Overall, among the catalysts with substituted indenylidene catalysts, the one bearing a SIMes NHC ligand and methyl groups in the indenylidene moiety is the most promising, in agreement with the experimental hypothesis that the release of the indenylidene ligand is more facile in such a case.

The concerted transition state that circumvents the formation of the 14e intermediate II, i.e., IIII, is higher in energy than III and IIIII by 3.6 and 4.3 kcal/mol for systems 3 and 5, compared to 1, respectively. The unsaturated systems do not follow a concerted mechanism either, being 4.3 kcal/mol higher in energy for system 2. Overall, for all substituted indenylidenes this concerted transition state IIII is confirmed to be higher in energy.

The structural analysis included in Table 2 supports the fact that the substituted indenylidenes display similar characteristics whatever the substituents are on both ortho positions of the corresponding phenyl ring in catalysts 16. For instance, the Ru=Cylidene bond changes by less than 0.008 Å, which is in perfect agreement with the insignificant changes in the Mayer Bond Order (MBO) results [44,45]. However, there is a clear difference that shows that the saturated NHC backbone of the SIMes ligand facilitates the phosphine dissociation since the Ru–P bond distance is longer [24,38]. This is corroborated via the corresponding lower MBO values. More interestingly, the Ru–CNHC bond is much shorter for SIMes, with a corresponding MBOs at least 0.030 larger, being more accentuated for the system with the unsubstituted indenylidene ligand, by 0.041. This effect is completely in agreement with the trans effect along the CNHC–Ru–P axis [46]. On the other hand, the analysis of the substituted indenylidene systems 36 highlights that these are more difficult to activate since the MBO of the Ru–P is larger by 0.045, 0.042, 0.060 and 0.051, respectively. Overall, despite the unfavourable effect on the activation of the precatalytic species I, the substituted indenylidenes do not affect at all the 14e species II once generated through phosphine release.

Table 2: Structural analysis for species IIII for catalysts 16 (in kcal/mol), including selected bond distances (d) in Å and Mayer Bond Orders (MBO).

  1 2 3 4 5 6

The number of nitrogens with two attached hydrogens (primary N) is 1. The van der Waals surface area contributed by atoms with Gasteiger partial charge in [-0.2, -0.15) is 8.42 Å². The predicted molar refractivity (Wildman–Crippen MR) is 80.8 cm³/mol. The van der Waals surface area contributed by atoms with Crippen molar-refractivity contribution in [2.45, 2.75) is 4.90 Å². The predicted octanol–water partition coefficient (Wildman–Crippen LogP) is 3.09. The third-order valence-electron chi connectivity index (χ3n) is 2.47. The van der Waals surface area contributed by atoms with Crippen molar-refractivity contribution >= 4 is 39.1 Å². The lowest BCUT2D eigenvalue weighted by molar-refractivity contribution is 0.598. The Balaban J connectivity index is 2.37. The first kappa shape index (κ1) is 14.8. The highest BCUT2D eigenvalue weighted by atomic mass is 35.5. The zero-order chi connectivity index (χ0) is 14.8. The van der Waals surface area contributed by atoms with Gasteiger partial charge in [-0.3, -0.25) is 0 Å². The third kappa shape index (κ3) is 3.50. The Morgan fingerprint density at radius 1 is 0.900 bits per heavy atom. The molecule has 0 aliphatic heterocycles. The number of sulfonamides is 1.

d(Ru=Cylidene)            
I 1.882 1.882 1.883 1.883 1.886 1.885
II 1.869 1.868 1.863 1.862 1.863 1.861
III 1.888 1.885 1.885 1.883 1.885 1.884
MBO(Ru=Cylidene)            
I 1.464 1.469 1.476 1.484 1.475 1.480
II 1.444 1.446 1.467 1.470 1.465 1.471
III 1.445 1.453 1.453 1.460 1.448 1.452
d(Ru–P)            
I 2.457 2.444 2.436 2.430 2.431 2.424
MBO(Ru–P)            
I 0.540 0.560 0.585 0.592 0.600 0.611
d(Ru–CNHC)            
I 2.071 2.089 2.087 2.103 2.093 2.111
II 1.947 1.956 1.941 1.955 1.941 1.953
III 2.020 1.885 2.019 1.883 2.014 2.029
MBO(Ru–CNHC)            
I 0.847 0.806 0.817 0.787 0.808 0.775
II 1.199 1.151 1.211 1.160 1.212 1.162
III 0.961 0.915 0.969 0.924 0.983 0.933

To further understand how substituent sterics affect the indenylidene moieties of catalysts 36, steric maps were calculated by means of the SambVca package [47], analyzing the %VBur [48]. Taking into account the precatalytic intermediate I, the %VBur for the NHC ligand ranges from 30.1% to 29.8% and 29.6% for SIMes-based catalysts 1, 3 and 5, respectively (see Figure 1). The same trend applies to the IMes-based catalysts 2, 4 and 6, with %VBur values of 30.0%, 29.7% and 29.6%, respectively. On the other hand, as expected since there is similarity in the part bonded to the metal [49], no significant difference in the steric hindrance towards the metal sphere was observed for the indenylidene and any of its derivatives, and the %VBur was found identical (see Supporting Information File 1 for steric maps of those ligands).